Home construction, hotel revenue and consumer spending pushed the Greater Waco Economic Index into record territory last month, and a West Texas economist who tracks area trends said only a national recession could derail the momentum Waco and its neighbors are enjoying.
Karr Ingham, of Amarillo, who prepares a monthly snapshot of local trends for the First National Bank of Central Texas and the Tribune-Herald, said the local economy has improved since a year ago in all the categories he studies.
Ingham noted that the last national recession was a decade ago.
“We typically don’t go that long without at least a mild downturn,” he said in a phone interview. “A recession could be out there. But I see no numbers to indicate it is on the way. I’m a fan of many of the steps President Trump has taken to stimulate business and improve the economy’s performance. But his tariffs are not economy-growers, they are economy-killers, and their impact could trickle down to Waco.”
The monthly index, which began in 2010, is based on economic data dating to 2000, which is pegged as a 100 on the scale.
In his report released this week, Ingham said all components of the GWEI are improved from the second quarter and first six months of 2017. The index achieved a raw score of 129 for the month of June, up from 128.6 in May and 126.4 in June of last year. The local economy has seen mostly steady growth “following the ultimate post-recession trough in the index of 99.9 in January 2012,” Ingham wrote.
Housing construction “is shattering records through mid-year,” with the city of Waco issuing more than 300 permits to erect new homes during that period, an all-time high. The number of permits issued during the second quarter was up by 50 percent, “and is easily the highest quarterly total on record, not just for the second quarter but for any quarter,” Ingham wrote in his report.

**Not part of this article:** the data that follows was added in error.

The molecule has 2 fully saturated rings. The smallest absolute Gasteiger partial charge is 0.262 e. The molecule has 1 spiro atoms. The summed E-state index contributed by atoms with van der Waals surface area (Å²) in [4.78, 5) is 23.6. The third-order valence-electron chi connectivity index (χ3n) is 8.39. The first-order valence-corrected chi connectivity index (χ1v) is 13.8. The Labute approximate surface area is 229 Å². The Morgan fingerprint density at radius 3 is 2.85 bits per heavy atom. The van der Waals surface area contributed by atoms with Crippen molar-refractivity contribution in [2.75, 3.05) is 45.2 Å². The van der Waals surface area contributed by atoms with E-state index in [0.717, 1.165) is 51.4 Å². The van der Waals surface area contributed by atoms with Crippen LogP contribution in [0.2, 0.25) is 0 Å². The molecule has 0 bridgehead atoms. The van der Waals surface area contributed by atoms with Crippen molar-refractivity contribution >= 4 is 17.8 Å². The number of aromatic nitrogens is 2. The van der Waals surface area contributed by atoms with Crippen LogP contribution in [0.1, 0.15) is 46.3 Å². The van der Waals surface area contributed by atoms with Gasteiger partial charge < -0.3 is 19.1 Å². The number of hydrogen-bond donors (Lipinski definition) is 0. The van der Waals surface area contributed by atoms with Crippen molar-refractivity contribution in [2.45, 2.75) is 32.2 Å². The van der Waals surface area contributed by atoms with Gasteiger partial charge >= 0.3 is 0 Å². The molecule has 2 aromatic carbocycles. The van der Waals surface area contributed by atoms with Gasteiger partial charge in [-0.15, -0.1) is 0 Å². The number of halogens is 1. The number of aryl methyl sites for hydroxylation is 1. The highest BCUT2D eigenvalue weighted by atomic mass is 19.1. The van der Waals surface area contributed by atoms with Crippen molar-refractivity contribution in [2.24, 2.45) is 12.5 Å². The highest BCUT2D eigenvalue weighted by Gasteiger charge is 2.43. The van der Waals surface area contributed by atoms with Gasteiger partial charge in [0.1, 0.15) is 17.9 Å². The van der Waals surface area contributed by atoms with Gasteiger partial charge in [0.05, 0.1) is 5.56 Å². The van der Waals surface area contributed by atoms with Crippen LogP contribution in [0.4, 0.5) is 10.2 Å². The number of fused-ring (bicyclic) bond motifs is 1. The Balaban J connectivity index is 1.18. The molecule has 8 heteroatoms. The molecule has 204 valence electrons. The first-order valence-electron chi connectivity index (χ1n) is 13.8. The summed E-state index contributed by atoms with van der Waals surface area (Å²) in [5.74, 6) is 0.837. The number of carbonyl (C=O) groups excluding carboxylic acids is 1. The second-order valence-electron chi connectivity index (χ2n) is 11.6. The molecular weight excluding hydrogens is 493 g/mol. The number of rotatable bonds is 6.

Sales of existing homes dipped slightly in June from May, but the 857 sold during the second quarter represented a 6.7 percent increase from 2017, while the 1,404 sold through June exceeded last year by 5 percent.
Russell Jones, who makes loans on commercial and residential construction and property acquisition, said demand is partly driven by investors from outside the city who have become enamored with Waco.
“I’ve seen interest in properties priced as low as $30,000 to as high as $150,000,” said Jones, speaking by phone. He said he also is seeing increased demand from builders wanting to erect speculative and custom homes.
Jones is also seeing considerable interest from builders wanting to place homes in Lorena, China Spring, McGregor and Crawford.
Jones said the housing market continues to thrive despite a steady increase in the cost of materials over the past year to 18 months. He said builders are reporting price increases of 30 percent or more on some supplies, with demand and surging lumber costs fueling the trend.
Homes changing hands in June carried an average sales price of $234,275, a more than 10 percent increase from the same month a year earlier. Year-to-date through June, the average stood at $197,344, a 3.9 percent increase.